British record producer George Martin is sometimes referred to as the “Fifth Beatle,” a mark of the important contributions he made to the phenomenal music career of the rock group Beatles. As head of EMI’s Parlophone Records in London, Martin signed the Beatles to their first-ever recording contract in 1962 and went on to produce all their records—both with Parlophone and, later, at his own AIR (Associated Independent Recording) studios—throughout the band’s seven years together. Martin’s recording savvy, along with his abilities as an arranger and scorer, helped shape the Beatles’ music in a way that highlighted their immense songwriting and performing talents.
At the same time, Martin produced other successful Parlophone pop artists, including Gerry and the Pacemakers, Cilla Black, and Billy J. Kramer, transforming small Parlophone into a pop-hit machine during the 1960s. In Martin’s biggest year—1963—records he produced were number one on British pop charts for a record 37 weeks of the entire year. Today, still respected as one of the foremost producers in the recording industry, Martin works out of his two AIR studios, located in London and on the Caribbean island of Montserrat.
Martin became a record producer by way of his own background in music. After serving during the Second World War with the British Fleet Air Arm, he attended London’s Guildhall School of Music for three years, during which time he studied music composition and classical music orchestration in addition to his studying the piano and oboe. In 1950, he was hired as the assistant to Oscar Preuss, then head of Parlophone Records, and was charged with overseeing the label’s classical record repertoire.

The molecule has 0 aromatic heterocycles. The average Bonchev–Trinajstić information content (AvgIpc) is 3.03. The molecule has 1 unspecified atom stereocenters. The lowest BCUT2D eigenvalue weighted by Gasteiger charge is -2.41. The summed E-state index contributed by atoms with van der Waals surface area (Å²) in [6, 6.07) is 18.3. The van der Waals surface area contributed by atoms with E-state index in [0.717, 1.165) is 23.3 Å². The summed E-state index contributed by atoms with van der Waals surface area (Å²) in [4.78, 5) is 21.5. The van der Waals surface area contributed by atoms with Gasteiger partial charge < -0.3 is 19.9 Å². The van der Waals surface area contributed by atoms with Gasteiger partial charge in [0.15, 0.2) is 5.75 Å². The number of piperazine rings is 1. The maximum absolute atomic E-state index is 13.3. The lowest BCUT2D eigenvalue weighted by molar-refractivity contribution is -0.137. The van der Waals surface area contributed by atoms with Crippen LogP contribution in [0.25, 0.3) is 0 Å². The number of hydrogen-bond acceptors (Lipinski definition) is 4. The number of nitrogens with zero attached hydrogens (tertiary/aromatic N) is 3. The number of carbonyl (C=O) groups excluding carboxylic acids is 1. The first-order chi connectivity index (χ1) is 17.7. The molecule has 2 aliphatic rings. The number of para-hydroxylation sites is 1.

Because Parlophone was such a small company, Martin was able to quickly gather much experience and responsibility. He eventually began working with the label’s established jazz artists, and produced several bestselling records by Scottish dance bands. Considered something of a maverick, Martin sought out new and untapped markets for the label and produced a string of hit comedy records by such artists as Peter Ustinov, Peter Sellers, and Bernard Cribbins. In 1955, at the age of 29, he was named head of Parlophone, and became one of the youngest persons ever to be put in charge of a record label.
As head of Parlophone, Martin continued to maintain the label as a producer of humorous records, but he also wanted to acquire successful pop artists. When he was approached by Beatles’ manager Brian Epstein in 1962, the group had been turned down by every major record label. Convinced, however, that the Beatles had all the right pop elements—infectious songs, winning personalities, and good group voices—Martin signed them to a contract and set out to record them in EMI’s Abbey Road studios. That same year, the Beatles’ first single, “Love Me Do,” backed on the flip side by “P.S. I Love You,” reached number seventeen on the British charts, and was followed with “Please Please Me,” which went all the way to Number 1.